Žižek follows Louis Althusser in jettisoning the Marxist equation: "ideology equals false consciousness." Ideology, to all intents and purposes, is consciousness. Ideology does not "mask" the real—one cannot achieve true consciousness. This being the case, post-ideological postmodern "knowingness"—the cynicism and irony of postmodern cultural production—does not reveal the truth, the real, the hard kernel. Knowing that we are being "lied" to is hardly the stuff of revolution when ideology is not, and never has been, simply a matter of consciousness, of subject positions, but is the very stuff of everyday praxis itself. The cynics and ironists, not to mention the deconstructionists et al., may know that reality is an "ideological construction"—some have even read their Lacan and Derrida—but in their daily practice, caught up in an apparently unalterable world of exchange-values (capital), they do their part to sustain that construction in any case. As Marx would say, it is their very life process that is ideological, what they know, or what they think they know, being neither here nor there. The postmodern cultural artifact—the "critique," the "incredulity"—is itself merely a symptom/commodity fetish. Thus has capital commodified even the cynicism that purports to unmask its "reality," to "emancipate."



Today, in the aftermath of the "end of ideology", Žižek is critical of the way political decisions are justified; the way, for example, reductions in social programs are sometimes presented as an apparently 'objective' necessity, though this is no longer a valid basis for political discourse. He sees the current "talk about greater citizen involvement" or "political goals circumscribed within the rubric of the cultural" as having little effectiveness as long as no substantial measures are devised for the long run. But measures such as the "limitation of the freedom of capital" and the "subordination of the manufacturing processes to a mechanism of social control"—these Žižek calls a "radical re-politicization of the economy" (A Plea for Intolerance).

So at present Slavoj Žižek is arguing for a politicization of the economy. For indeed the "tolerant" multicultural impulse, as the dogma of today's liberal society, suppresses the crucial question: How can we reintroduce into the current conditions of globalization the genuine space of the political? He also argues in favor of a "politicization of politics" as a counter balance to post-politics. In the area of political decision making in a democratic context he criticizes the two-party system that is dominant in some countries as a political form of a "post-political era", as a manifestation of a possibility of choice that in reality does not exist.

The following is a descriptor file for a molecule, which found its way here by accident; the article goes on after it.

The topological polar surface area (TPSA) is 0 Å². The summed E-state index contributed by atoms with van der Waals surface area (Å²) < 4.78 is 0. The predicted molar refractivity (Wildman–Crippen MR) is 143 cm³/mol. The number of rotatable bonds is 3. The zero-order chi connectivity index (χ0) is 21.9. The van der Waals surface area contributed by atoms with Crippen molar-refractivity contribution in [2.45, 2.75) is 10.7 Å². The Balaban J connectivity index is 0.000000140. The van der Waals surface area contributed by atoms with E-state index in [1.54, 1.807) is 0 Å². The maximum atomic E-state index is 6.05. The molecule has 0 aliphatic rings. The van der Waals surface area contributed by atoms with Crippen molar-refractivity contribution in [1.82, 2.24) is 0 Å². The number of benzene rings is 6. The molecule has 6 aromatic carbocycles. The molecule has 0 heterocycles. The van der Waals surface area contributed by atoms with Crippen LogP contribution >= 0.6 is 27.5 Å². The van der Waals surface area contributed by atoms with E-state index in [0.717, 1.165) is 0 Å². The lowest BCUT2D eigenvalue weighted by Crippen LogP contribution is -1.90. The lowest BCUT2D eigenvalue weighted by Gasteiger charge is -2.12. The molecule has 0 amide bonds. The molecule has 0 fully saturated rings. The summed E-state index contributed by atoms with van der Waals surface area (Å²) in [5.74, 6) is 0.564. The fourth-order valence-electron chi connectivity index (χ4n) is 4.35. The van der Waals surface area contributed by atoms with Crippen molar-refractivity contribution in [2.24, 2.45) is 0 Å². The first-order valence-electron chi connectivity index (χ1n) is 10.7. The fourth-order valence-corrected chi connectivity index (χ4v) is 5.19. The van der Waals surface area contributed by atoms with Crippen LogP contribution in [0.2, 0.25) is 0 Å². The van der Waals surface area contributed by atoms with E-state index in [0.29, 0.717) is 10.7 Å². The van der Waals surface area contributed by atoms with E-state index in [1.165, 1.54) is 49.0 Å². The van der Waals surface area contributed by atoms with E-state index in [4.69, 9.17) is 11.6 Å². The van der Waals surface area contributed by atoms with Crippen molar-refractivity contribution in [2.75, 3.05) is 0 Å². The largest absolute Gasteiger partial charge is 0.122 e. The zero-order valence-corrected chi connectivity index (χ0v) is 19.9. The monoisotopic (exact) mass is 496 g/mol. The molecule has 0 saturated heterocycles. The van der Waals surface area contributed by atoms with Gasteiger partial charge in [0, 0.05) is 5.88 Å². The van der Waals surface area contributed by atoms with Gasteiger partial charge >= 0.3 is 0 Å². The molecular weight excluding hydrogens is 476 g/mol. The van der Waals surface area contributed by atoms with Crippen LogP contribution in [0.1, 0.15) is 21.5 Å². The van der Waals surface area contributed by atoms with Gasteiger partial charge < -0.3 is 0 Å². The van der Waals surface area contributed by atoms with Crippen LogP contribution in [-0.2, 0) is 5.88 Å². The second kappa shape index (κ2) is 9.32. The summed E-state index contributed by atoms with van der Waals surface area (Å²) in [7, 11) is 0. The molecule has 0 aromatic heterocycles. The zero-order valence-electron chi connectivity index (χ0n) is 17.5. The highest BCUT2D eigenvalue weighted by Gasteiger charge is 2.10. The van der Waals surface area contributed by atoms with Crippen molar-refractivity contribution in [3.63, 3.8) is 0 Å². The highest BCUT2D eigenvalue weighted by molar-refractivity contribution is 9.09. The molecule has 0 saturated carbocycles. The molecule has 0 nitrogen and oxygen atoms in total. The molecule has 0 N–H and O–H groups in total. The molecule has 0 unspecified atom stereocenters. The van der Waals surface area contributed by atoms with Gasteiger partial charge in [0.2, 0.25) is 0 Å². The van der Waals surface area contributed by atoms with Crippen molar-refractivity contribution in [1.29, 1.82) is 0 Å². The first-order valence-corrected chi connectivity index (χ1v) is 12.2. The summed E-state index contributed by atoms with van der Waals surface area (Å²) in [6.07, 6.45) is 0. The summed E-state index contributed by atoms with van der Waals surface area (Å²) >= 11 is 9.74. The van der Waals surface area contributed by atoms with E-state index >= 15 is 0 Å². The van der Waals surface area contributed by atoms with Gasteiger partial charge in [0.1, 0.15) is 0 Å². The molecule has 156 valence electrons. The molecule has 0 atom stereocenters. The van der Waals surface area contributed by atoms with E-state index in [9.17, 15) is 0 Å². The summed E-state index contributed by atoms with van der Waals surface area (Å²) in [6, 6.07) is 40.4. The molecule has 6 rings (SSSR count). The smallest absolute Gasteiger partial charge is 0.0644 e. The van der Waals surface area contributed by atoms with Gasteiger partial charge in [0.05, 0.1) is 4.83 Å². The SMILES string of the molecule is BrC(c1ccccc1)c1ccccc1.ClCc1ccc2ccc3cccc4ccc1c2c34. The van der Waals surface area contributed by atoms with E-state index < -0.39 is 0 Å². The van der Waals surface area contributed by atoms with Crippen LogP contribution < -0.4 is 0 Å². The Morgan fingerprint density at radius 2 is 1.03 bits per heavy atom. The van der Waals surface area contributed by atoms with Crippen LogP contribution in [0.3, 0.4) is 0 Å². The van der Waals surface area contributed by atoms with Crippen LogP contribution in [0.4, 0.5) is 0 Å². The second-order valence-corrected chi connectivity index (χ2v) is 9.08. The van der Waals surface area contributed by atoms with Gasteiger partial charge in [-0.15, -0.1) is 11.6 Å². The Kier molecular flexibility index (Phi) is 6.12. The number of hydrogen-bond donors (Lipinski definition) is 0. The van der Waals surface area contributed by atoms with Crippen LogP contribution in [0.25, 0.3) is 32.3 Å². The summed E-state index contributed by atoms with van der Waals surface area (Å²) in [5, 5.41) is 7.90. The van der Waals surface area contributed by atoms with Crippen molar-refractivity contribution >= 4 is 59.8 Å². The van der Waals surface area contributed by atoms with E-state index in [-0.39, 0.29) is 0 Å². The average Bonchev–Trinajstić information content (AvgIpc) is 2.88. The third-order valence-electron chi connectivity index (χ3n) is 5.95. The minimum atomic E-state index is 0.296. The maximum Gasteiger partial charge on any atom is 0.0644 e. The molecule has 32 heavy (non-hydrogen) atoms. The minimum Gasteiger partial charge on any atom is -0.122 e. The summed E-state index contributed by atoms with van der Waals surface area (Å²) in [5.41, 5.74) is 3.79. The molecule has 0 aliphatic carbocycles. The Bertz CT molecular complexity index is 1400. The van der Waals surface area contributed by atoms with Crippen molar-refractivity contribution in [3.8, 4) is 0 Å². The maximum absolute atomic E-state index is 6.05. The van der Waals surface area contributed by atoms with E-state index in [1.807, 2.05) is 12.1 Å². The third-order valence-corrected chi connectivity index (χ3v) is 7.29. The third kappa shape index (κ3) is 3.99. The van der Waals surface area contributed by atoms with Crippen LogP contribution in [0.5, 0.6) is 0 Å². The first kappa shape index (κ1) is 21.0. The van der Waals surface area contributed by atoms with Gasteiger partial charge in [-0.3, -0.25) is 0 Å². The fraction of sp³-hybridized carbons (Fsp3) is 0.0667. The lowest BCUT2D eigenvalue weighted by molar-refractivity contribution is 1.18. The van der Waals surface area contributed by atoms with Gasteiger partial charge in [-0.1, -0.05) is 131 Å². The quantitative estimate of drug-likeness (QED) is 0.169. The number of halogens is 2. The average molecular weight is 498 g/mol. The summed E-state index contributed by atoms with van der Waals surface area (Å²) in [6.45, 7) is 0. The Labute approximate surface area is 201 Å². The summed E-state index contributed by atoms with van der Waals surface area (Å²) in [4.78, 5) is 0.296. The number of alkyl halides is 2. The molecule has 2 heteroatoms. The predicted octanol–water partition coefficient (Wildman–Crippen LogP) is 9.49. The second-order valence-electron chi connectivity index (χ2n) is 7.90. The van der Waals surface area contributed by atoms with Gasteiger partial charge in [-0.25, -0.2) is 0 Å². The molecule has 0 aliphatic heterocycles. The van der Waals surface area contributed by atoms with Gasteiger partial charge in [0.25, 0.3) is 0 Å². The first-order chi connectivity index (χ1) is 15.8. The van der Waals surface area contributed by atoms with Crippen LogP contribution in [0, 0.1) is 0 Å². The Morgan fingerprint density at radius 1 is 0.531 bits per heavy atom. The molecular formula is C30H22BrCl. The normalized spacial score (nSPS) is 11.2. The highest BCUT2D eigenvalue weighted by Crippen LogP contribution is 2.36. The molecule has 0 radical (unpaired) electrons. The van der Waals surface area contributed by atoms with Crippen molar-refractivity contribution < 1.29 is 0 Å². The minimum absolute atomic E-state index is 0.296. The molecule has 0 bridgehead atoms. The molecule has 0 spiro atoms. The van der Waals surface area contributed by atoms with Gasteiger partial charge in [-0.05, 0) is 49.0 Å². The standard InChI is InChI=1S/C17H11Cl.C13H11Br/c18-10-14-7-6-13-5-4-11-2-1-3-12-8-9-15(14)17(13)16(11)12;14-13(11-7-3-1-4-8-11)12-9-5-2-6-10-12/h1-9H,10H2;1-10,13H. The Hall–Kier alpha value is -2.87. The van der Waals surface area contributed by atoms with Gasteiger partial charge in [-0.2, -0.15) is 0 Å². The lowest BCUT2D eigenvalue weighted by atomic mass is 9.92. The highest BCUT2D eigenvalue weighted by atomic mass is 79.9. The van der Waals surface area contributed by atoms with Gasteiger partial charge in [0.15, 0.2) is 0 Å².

Politicization is thus for him present whenever "a particular demand begins to function as a representative of the impossible universal". Žižek sees class struggle not as localized objective determinations, as a social position vis-à-vis capital but rather as lying in a "radically subjective" position: the proletariat is the living, "embodied contradiction". Only through particularism in the political struggle can any universalism emerge. Fighting for workers interests often appears discredited today ("indeed in this domain the workers themselves only wish to implement their own interests, they fight only for themselves and not for the whole"). The problem is how to foster a politicizing politics in the age of post-politics. Particular demands, acting as a "metaphorical condensation", would thus aim at something that transcends those particular demands, a genuine reconstruction of the social framework. Žižek, following Jacques Ranciere, sees the real political conflict as being that between an ordered structure of society and those without a place in it, the "part that has no part" in anything but nonetheless causes the structure to falter, because it refers to—i.e. embodies—an "empty principle" of the "universal".

The very fact that a society is not easily divided into classes, that there is no "simple structural trait" for it, that for instance the "middle class" is also intensely fought over by a populism of the right, is a sign of this struggle. Otherwise "class antagonism would be completely symbolized" and no longer both impossible and real at the same time ("impossible/real"). His solution to capitalism is a rapid repoliticization of the economy.


Slavoj Žižek's notoriety in academic circles has increased rapidly, especially since he began publishing widely in English. Many hundreds of academics have addressed aspects of Žižek's work in professional papers.[12] Inevitably, in the course of such scholarly discussion, many other thinkers differ with aspects of Žižek conceptual approach or specific arguments. While there is no indication that Žižek has received more criticism than have other continental philosophers of similar repute, a great number of writers have taken critical stances to Slavoj Žižek's work.